On a different matter, can we expect Akrukh to be playing the fianchetto variation against the Benko gambit still, and presumably we can expect to see good coverage of the popular line with 5..g6 6 Nc3 Bg7 7 e4 0-0 8 a7 (hopefully)? This line seems to have become popelar of late and to the best of my knowledge the move order for black with 5..g6/6..Bg7 was not covered in Akrukh’s first book (I checked it just now so if you can find it please refer me to the page).

    Thank you very much.

    James

  13. Christian
    July 31st, 2018 at 21:29 | #13

    Although I don’t know Nikos e4 e5 book (yet), I’m sure it’s on the same level as his d4 d5 book, which is in my opinion outstanding and the ideal opening book for a player lke me ‘who doesn’t want to learn the whole world’.
    Happy to see Mr. Shanklands book got that much praise. I’m enjoying it right now. Before he was US Champion I’ve seen a very instructive video by him on youtube, where he analysed a game between Grischuk and Gelfand. I thought ‘hey, this guy is a really good instructor. I would buy a book by him’…but there wasn’t 😉

  14. Jacob Aagaard
    July 31st, 2018 at 21:30 | #14

    @John Shaw
    Yeah, I remember you telling me that Gawain had good ideas in this line!

  15. James2
    July 31st, 2018 at 21:34 | #15

    @Christian
    Play 1 e4 e5 is a really great read. I would highly recommend it to you. Everything Nikos writes I have enjoyed very much.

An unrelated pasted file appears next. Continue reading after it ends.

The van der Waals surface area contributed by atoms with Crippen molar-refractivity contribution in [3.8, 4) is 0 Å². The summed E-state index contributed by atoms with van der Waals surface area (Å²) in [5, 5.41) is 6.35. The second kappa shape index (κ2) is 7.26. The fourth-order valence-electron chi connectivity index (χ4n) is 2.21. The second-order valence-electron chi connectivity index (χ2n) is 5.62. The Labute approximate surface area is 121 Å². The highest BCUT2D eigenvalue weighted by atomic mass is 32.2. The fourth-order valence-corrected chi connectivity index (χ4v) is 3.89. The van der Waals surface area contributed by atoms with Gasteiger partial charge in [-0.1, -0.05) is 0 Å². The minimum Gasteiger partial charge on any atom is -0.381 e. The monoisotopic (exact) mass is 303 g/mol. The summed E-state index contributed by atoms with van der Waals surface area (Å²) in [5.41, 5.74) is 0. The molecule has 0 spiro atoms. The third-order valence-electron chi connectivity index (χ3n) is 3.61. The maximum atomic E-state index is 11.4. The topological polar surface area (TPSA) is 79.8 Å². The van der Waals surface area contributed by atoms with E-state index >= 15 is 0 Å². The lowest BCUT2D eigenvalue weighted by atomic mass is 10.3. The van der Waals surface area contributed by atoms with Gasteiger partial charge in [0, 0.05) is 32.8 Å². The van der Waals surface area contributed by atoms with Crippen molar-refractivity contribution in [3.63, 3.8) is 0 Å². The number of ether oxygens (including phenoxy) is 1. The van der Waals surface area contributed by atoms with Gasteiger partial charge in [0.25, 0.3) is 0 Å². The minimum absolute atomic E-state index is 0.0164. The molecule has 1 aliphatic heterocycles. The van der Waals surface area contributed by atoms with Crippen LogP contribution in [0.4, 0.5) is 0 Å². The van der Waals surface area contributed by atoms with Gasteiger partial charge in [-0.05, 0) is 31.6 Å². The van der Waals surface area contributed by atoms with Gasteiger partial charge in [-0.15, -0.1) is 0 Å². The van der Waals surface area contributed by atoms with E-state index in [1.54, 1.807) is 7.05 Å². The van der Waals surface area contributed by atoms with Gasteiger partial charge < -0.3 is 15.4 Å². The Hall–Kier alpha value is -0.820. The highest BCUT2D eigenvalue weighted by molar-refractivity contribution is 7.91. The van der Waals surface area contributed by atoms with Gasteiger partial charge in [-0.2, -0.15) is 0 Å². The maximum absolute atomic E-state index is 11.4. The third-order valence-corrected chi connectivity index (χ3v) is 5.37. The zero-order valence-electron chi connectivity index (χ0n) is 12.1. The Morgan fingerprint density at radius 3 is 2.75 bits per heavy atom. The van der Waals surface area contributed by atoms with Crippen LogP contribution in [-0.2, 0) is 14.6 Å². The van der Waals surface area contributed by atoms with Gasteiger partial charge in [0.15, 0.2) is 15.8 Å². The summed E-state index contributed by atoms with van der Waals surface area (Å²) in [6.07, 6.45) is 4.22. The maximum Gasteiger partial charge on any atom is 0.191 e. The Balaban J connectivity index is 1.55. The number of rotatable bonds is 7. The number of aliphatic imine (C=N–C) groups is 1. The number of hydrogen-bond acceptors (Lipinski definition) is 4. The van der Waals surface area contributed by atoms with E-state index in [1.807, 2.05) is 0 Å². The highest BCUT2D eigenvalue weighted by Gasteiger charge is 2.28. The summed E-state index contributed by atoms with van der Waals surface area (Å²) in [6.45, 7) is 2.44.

James

  16. Patrick
    August 1st, 2018 at 23:02 | #16

    @James2

    Would you say the same about his Playing 1.d4 d5? I just recently got it (Monday I believe). Read the intro thus far.

    Still been trying to work on finding the ideal Defense for me against 1.d4 and same thing goes for playing White.

    Highly doubt I will ever get Playing 1.e4 e5 as I am pretty much set in my ways against 1.e4, being one that is totally addicted to the French with the occasional Petroff (I have no issue against garbage lines like the King’s Gambit) with high levels of success in both that I don’t see the need to learn yet another whole system against 1.e4.

  17. Andrew Greet
    August 2nd, 2018 at 09:22 | #17

    James2 :
    @Andrew Greet
    That’s great Andrew. At least there is something in the ether anyway.
    On a different matter, can we expect Akrukh to be playing the fianchetto variation against the Benko gambit still, and presumably we can expect to see good coverage of the popular line with 5..g6 6 Nc3 Bg7 7 e4 0-0 8 a7 (hopefully)? This line seems to have become popelar of late and to the best of my knowledge the move order for black with 5..g6/6..Bg7 was not covered in Akrukh’s first book (I checked it just now so if you can find it please refer me to the page).
    Thank you very much.
    James

    I’ve no idea about this 8.a7 stuff as I’ve never played or seriously studied the fianchetto against the Benko. I assume Avrukh will recommend it again, but won’t know for sure until he delivers the book.

  18. Christian
    August 3rd, 2018 at 18:23 | #18

    @James2
    I will definitely get it, the updated version. I’m in no rush as I’m quite busy with some fine Quality Chess books ATM 😉
    By coincidence, I am a 1…e5 player anyway and he recommends variations I already play. Schallop against KG or Breyer against the Spanish just to name two examples.

    I honestly thought, ‘omg, Niko is a correspondent player. ‘Playing d4 d5′ can’t be a practical book for club players, no way.’ I was so wrong 😉

  1. No trackbacks yet.

 Limit your comments to